Of course, the benefits of proceeding as though the final rule has gone into effect depend upon your audience.  Employees who received a salary increase see the benefit and rescinding the salary increase is a definite con to that specific employee even though it may be a financial benefit for the employer to rescind the increase.  The employer needs to determine its priority, whether it is maintaining employee morale or labor costs.  Most employers who have advised employees of the salary increase in anticipation of the Final Rule have made the decision to move forward with the salary increase.  However, employers who anticipated changing the exemption status from exempt to hourly are generally moving back to exempt status.  Again, this decision to do so rests in the sole discretion of the employer and at this point the Final Rule should not be a consideration in the decision to make any changes or adjustments concerning an employee’s exemption status and/or salary level.

 

Texas judge blocks rule and enters a nationwide injunction

Theresa Zechman,  employment management and labor relations specialist, Stevens and Lee, offers this analysis of yesterday’s nationwide injunction putting overtime pay regulation on hold.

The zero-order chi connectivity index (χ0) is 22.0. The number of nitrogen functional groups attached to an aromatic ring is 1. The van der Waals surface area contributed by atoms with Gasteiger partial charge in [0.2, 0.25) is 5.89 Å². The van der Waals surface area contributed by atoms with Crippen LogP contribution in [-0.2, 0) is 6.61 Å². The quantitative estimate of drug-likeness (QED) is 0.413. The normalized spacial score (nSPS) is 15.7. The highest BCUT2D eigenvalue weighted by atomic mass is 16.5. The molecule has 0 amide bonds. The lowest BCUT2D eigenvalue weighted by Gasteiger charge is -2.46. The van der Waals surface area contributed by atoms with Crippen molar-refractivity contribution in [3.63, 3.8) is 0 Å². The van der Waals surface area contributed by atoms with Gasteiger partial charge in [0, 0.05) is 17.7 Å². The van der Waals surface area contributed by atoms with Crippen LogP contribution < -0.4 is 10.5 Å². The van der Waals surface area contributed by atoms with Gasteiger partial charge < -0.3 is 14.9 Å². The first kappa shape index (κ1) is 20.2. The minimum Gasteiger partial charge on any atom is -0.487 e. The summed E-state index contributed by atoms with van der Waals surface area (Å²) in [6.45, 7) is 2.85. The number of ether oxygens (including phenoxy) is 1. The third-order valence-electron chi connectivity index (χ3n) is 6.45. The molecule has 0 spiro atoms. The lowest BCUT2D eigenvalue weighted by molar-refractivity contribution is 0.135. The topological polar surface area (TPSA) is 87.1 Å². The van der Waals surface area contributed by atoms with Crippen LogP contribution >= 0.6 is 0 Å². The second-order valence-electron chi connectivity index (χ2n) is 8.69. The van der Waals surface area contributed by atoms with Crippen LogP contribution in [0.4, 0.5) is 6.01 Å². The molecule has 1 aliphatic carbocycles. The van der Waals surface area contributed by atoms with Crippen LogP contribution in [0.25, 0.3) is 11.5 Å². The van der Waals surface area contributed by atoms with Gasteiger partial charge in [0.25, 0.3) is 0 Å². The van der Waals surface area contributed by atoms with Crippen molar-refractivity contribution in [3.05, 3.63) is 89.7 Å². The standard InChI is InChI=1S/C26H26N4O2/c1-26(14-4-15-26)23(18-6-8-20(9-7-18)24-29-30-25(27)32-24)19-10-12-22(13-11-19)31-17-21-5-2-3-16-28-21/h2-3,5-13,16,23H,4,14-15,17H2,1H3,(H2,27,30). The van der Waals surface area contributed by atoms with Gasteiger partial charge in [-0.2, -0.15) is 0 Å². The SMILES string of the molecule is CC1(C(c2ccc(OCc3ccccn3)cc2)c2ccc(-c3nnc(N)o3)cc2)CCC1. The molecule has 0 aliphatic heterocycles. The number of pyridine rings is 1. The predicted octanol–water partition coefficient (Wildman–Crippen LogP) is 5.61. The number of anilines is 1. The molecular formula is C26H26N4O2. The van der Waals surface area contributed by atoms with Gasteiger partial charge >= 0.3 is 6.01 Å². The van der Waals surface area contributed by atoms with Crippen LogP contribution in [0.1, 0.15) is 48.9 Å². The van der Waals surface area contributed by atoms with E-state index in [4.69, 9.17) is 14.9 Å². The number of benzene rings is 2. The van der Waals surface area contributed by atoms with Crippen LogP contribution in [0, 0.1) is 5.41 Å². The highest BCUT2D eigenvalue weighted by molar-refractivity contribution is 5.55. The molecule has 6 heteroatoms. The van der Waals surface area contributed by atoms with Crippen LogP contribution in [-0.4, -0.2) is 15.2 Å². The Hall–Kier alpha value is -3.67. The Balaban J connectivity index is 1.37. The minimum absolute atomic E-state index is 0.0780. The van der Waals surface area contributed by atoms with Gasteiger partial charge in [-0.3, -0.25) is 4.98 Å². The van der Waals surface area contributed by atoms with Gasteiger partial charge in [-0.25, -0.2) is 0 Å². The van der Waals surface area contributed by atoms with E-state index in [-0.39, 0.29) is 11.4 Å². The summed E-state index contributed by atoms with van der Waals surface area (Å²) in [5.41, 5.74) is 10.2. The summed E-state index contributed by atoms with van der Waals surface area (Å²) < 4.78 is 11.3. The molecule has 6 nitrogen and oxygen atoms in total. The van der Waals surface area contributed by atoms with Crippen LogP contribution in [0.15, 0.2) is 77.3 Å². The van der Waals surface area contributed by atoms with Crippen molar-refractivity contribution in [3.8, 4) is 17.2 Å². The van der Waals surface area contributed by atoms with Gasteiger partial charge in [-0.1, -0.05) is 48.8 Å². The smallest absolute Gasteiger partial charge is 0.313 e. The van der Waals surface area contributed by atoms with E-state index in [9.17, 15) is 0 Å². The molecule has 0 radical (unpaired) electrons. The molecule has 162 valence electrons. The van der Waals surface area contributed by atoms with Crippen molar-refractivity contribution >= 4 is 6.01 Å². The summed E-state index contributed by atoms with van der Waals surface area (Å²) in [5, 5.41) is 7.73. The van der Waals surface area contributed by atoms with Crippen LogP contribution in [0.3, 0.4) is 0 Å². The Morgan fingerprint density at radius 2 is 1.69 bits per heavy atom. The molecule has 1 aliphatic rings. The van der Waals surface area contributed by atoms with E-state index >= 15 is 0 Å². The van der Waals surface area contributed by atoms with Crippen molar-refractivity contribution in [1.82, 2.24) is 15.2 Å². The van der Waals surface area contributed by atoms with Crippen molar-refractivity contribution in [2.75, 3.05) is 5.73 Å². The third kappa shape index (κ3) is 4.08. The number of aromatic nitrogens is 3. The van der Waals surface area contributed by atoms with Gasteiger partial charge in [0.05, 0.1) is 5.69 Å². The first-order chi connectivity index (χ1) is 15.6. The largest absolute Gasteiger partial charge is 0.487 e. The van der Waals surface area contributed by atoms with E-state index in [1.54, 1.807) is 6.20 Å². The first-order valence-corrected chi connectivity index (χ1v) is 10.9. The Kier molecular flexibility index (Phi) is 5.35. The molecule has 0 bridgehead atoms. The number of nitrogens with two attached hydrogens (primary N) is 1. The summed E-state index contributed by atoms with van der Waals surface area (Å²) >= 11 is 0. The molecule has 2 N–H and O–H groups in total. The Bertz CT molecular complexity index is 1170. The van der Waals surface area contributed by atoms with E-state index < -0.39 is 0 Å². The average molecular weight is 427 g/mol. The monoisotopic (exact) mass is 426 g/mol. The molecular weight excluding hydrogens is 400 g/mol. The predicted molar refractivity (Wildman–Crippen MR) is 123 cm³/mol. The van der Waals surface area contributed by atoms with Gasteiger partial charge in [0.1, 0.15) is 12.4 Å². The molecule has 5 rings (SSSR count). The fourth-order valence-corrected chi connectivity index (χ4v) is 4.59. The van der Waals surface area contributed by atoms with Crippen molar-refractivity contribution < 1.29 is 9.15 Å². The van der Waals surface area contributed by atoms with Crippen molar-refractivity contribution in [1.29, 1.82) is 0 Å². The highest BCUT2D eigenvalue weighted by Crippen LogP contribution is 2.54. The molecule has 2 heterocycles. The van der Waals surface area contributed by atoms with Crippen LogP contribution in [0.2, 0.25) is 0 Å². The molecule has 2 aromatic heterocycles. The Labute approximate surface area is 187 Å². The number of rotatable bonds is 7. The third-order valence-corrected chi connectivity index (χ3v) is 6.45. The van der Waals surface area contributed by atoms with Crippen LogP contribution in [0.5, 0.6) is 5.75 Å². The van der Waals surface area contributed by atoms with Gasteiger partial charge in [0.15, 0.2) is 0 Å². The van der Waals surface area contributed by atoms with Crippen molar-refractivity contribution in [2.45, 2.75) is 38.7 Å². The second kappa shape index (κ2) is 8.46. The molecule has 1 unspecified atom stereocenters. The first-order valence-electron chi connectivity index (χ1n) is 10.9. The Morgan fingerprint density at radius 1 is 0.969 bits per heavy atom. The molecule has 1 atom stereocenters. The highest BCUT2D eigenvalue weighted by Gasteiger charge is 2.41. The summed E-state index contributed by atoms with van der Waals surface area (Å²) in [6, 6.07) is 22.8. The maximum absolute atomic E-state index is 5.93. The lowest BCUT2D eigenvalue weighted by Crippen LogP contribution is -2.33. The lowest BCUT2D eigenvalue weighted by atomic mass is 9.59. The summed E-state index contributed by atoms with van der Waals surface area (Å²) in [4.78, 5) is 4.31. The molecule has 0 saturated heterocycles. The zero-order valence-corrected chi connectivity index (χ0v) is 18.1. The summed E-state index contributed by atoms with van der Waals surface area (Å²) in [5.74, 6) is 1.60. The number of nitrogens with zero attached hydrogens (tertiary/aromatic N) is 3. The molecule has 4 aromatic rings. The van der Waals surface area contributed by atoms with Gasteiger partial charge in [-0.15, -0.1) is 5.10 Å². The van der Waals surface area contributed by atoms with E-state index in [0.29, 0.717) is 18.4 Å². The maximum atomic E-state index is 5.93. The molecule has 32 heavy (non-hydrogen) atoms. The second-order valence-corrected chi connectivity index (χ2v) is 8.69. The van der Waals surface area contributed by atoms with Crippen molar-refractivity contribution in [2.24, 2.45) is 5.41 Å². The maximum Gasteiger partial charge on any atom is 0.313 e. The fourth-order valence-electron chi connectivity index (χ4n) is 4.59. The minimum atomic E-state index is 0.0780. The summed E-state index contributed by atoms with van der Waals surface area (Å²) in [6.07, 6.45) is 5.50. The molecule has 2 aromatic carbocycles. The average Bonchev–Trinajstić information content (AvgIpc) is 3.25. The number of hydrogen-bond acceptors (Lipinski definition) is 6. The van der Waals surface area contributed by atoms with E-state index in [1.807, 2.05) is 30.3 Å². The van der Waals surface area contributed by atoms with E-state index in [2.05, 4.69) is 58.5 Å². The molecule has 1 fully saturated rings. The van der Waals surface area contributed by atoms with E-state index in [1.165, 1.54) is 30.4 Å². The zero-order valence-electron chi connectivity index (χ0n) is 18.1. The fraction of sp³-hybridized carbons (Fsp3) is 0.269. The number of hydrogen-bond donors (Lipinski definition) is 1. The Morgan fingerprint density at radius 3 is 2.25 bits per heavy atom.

U.S. District Judge Amos Mazzant sided with 21 states by deciding to issue a preliminary injunction that blocks the DOL's overtime expansion regulation from taking effect on Dec. 1. The Court held that the States demonstrated a likelihood of success in their challenge of the rule as well as irreparable harm if it went into effect, while the DOL failed to show it would be harmed if the rule were delayed.

The Court found that Congress intended the EAP (executive, administrative, professional) exemption to apply to employees doing actual executive, administrative, and professional duties without regard to a minimum salary level. As a result, the plain meanings of the terms used in Section 213(a)(1), as well as Supreme Court precedent, affirms the Court's conclusion that Congress intended the EAP exemption to depend on an employee's duties rather than an employee's salary.